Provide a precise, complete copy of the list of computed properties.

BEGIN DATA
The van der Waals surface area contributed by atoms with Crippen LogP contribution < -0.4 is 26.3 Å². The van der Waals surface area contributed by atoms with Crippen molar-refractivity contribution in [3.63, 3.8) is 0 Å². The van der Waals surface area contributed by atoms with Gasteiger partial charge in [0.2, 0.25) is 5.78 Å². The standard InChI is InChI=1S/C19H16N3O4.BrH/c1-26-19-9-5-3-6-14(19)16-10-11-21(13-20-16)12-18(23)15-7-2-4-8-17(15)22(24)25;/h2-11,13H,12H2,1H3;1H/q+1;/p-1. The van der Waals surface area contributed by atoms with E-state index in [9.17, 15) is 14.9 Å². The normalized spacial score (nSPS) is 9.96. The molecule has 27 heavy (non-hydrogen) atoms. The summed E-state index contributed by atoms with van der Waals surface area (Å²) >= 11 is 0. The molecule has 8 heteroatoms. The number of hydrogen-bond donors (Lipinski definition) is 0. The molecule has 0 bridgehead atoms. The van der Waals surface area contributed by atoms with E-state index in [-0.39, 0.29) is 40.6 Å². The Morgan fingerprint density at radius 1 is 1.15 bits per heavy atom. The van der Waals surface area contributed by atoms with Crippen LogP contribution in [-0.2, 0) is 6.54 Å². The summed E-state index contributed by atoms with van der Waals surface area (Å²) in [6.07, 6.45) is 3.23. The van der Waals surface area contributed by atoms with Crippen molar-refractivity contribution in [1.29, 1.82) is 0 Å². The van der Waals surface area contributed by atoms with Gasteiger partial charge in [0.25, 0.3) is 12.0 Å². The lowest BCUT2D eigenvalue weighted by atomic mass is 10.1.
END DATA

The van der Waals surface area contributed by atoms with Crippen LogP contribution < -0.4 is 26.3 Å². The van der Waals surface area contributed by atoms with Crippen molar-refractivity contribution in [3.63, 3.8) is 0 Å². The van der Waals surface area contributed by atoms with Gasteiger partial charge in [0.2, 0.25) is 5.78 Å². The standard InChI is InChI=1S/C19H16N3O4.BrH/c1-26-19-9-5-3-6-14(19)16-10-11-21(13-20-16)12-18(23)15-7-2-4-8-17(15)22(24)25;/h2-11,13H,12H2,1H3;1H/q+1;/p-1. The van der Waals surface area contributed by atoms with E-state index in [9.17, 15) is 14.9 Å². The normalized spacial score (nSPS) is 9.96. The molecule has 27 heavy (non-hydrogen) atoms. The summed E-state index contributed by atoms with van der Waals surface area (Å²) >= 11 is 0. The molecule has 8 heteroatoms. The number of hydrogen-bond donors (Lipinski definition) is 0. The molecule has 0 bridgehead atoms. The van der Waals surface area contributed by atoms with E-state index in [-0.39, 0.29) is 40.6 Å². The Morgan fingerprint density at radius 1 is 1.15 bits per heavy atom. The van der Waals surface area contributed by atoms with Crippen LogP contribution in [-0.2, 0) is 6.54 Å². The summed E-state index contributed by atoms with van der Waals surface area (Å²) in [6.07, 6.45) is 3.23. The van der Waals surface area contributed by atoms with Crippen molar-refractivity contribution in [1.29, 1.82) is 0 Å². The van der Waals surface area contributed by atoms with Gasteiger partial charge in [0.25, 0.3) is 12.0 Å². The lowest BCUT2D eigenvalue weighted by atomic mass is 10.1.